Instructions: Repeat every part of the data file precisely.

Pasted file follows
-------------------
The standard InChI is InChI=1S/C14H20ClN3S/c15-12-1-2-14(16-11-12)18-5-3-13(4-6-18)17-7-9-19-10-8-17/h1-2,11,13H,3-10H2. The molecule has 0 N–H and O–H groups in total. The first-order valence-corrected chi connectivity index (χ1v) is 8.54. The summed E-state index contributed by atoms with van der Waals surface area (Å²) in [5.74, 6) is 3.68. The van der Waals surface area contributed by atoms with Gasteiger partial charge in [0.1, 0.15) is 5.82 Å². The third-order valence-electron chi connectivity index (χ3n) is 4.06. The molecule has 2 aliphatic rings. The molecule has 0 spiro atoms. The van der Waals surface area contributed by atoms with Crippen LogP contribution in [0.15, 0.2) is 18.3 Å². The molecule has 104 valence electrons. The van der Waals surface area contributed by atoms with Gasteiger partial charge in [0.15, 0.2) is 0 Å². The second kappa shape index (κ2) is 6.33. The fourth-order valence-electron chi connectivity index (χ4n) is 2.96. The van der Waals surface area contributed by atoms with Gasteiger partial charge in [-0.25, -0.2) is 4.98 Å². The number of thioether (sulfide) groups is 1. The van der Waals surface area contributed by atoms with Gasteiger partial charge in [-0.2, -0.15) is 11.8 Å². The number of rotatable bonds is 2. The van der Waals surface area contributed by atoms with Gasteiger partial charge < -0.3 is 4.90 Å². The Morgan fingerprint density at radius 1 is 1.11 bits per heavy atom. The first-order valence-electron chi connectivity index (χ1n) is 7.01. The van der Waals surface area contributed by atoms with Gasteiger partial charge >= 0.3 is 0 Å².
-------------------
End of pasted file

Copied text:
The standard InChI is InChI=1S/C14H20ClN3S/c15-12-1-2-14(16-11-12)18-5-3-13(4-6-18)17-7-9-19-10-8-17/h1-2,11,13H,3-10H2. The molecule has 0 N–H and O–H groups in total. The first-order valence-corrected chi connectivity index (χ1v) is 8.54. The summed E-state index contributed by atoms with van der Waals surface area (Å²) in [5.74, 6) is 3.68. The van der Waals surface area contributed by atoms with Gasteiger partial charge in [0.1, 0.15) is 5.82 Å². The third-order valence-electron chi connectivity index (χ3n) is 4.06. The molecule has 2 aliphatic rings. The molecule has 0 spiro atoms. The van der Waals surface area contributed by atoms with Crippen LogP contribution in [0.15, 0.2) is 18.3 Å². The molecule has 104 valence electrons. The van der Waals surface area contributed by atoms with Gasteiger partial charge in [0.15, 0.2) is 0 Å². The second kappa shape index (κ2) is 6.33. The fourth-order valence-electron chi connectivity index (χ4n) is 2.96. The van der Waals surface area contributed by atoms with Gasteiger partial charge in [-0.25, -0.2) is 4.98 Å². The number of thioether (sulfide) groups is 1. The van der Waals surface area contributed by atoms with Gasteiger partial charge in [-0.2, -0.15) is 11.8 Å². The number of rotatable bonds is 2. The van der Waals surface area contributed by atoms with Gasteiger partial charge < -0.3 is 4.90 Å². The Morgan fingerprint density at radius 1 is 1.11 bits per heavy atom. The first-order valence-electron chi connectivity index (χ1n) is 7.01. The van der Waals surface area contributed by atoms with Gasteiger partial charge >= 0.3 is 0 Å².